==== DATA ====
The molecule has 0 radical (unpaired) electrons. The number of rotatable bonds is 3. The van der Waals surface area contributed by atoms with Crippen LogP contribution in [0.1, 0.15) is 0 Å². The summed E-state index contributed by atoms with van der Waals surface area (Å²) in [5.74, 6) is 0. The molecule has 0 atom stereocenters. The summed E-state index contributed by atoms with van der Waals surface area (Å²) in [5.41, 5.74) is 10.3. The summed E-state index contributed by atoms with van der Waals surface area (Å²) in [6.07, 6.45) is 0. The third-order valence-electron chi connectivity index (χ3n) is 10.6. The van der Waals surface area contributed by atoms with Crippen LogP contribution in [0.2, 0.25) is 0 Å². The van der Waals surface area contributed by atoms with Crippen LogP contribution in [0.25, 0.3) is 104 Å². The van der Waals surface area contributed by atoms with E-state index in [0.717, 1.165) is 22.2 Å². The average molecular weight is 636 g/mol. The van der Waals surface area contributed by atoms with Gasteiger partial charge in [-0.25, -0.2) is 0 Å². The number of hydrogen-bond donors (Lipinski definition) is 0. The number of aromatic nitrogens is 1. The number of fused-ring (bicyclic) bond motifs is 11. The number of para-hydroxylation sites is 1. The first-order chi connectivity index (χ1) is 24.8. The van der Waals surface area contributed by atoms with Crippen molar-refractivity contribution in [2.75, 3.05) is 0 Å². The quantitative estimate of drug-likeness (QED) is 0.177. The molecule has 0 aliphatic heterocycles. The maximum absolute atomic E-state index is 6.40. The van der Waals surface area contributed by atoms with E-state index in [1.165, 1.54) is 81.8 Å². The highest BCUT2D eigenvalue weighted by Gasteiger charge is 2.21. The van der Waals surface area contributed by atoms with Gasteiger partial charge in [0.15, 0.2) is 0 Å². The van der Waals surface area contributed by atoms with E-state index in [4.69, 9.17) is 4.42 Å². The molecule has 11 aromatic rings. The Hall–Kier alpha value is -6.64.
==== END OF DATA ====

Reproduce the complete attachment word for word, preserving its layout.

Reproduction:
The molecule has 0 radical (unpaired) electrons. The number of rotatable bonds is 3. The van der Waals surface area contributed by atoms with Crippen LogP contribution in [0.1, 0.15) is 0 Å². The summed E-state index contributed by atoms with van der Waals surface area (Å²) in [5.74, 6) is 0. The molecule has 0 atom stereocenters. The summed E-state index contributed by atoms with van der Waals surface area (Å²) in [5.41, 5.74) is 10.3. The summed E-state index contributed by atoms with van der Waals surface area (Å²) in [6.07, 6.45) is 0. The third-order valence-electron chi connectivity index (χ3n) is 10.6. The van der Waals surface area contributed by atoms with Crippen LogP contribution in [0.2, 0.25) is 0 Å². The van der Waals surface area contributed by atoms with Crippen LogP contribution in [0.25, 0.3) is 104 Å². The van der Waals surface area contributed by atoms with E-state index in [0.717, 1.165) is 22.2 Å². The average molecular weight is 636 g/mol. The van der Waals surface area contributed by atoms with Gasteiger partial charge in [-0.25, -0.2) is 0 Å². The number of hydrogen-bond donors (Lipinski definition) is 0. The number of aromatic nitrogens is 1. The number of fused-ring (bicyclic) bond motifs is 11. The number of para-hydroxylation sites is 1. The first-order chi connectivity index (χ1) is 24.8. The van der Waals surface area contributed by atoms with Crippen molar-refractivity contribution in [2.75, 3.05) is 0 Å². The quantitative estimate of drug-likeness (QED) is 0.177. The molecule has 0 aliphatic heterocycles. The maximum absolute atomic E-state index is 6.40. The van der Waals surface area contributed by atoms with E-state index in [1.165, 1.54) is 81.8 Å². The highest BCUT2D eigenvalue weighted by Gasteiger charge is 2.21. The van der Waals surface area contributed by atoms with Gasteiger partial charge in [0.15, 0.2) is 0 Å². The van der Waals surface area contributed by atoms with E-state index in [4.69, 9.17) is 4.42 Å². The molecule has 11 aromatic rings. The Hall–Kier alpha value is -6.64.